Close to half of the sites around the world designated for special protection as areas of outstanding importance for nature are now being threatened by industrial development, a new survey has shown.
The sites, which include Australia’s Great Barrier Reef, the Grand Canyon in the US, and China’s giant panda sanctuaries in Szechuan, are all supposed to be protected under the United Nations’ designated world heritage status. But encroachments from industries, including fossil fuel exploration and illegal logging, are threatening to destroy the valuable habitats, according to the conservation charity WWF said today.
At least 114 of the 229 world heritage sites classed as being of outstanding importance for their natural habitats or their flora and fauna are now subject to fossil fuel extraction concessions, or are under close threat from other industrial activities, according to the report.
World heritage sites fall under three categories: cultural, natural and mixed. “Natural” heritage refers to sites with outstanding physical, biological and geological formations, including the habitats of threatened species of animals and plants, and areas with scientific, conservation or aesthetic value. Cultural heritage refers to monuments, groups of buildings and sites with historical, aesthetic, archaeological, scientific, ethnological or anthropological value. Mixed heritage refers to sites which include both cultural and natural criteria.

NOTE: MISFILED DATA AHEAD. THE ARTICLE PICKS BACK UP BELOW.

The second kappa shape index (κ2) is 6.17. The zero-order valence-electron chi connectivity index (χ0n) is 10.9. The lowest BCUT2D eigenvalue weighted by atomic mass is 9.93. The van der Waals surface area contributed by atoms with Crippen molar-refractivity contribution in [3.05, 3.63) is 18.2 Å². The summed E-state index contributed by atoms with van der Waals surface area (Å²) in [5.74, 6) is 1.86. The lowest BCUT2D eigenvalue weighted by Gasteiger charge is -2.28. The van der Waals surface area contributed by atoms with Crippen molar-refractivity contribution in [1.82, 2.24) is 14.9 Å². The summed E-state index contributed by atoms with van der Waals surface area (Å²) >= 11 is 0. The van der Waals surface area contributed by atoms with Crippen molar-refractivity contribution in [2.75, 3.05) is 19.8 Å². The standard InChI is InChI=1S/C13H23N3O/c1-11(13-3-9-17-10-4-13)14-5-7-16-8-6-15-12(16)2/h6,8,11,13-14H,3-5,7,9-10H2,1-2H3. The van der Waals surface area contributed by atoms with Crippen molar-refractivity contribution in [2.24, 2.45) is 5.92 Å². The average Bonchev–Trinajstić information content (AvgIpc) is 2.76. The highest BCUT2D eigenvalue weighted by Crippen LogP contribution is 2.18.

Critics have suggested that the UN has not done enough to ensure the protection of the many sites that it designates as worthy of special conservation. Unesco world heritage status is a coveted accolade, but also confers responsibilities on the governments in charge of the sites. The UN is considering providing armed forces to protect sites in particular danger, chiefly from war.
The benefits of preserving such sites – which often play home to some of the world’s rarest species, such as orangutans, pandas and great white sharks – extend far beyond the boundaries of the areas under special protection, according to the report. Jobs in tourism and conservation are found beyond the sites, and the protected areas provide food, plants, water, medicine and other benefits to at least 11m people.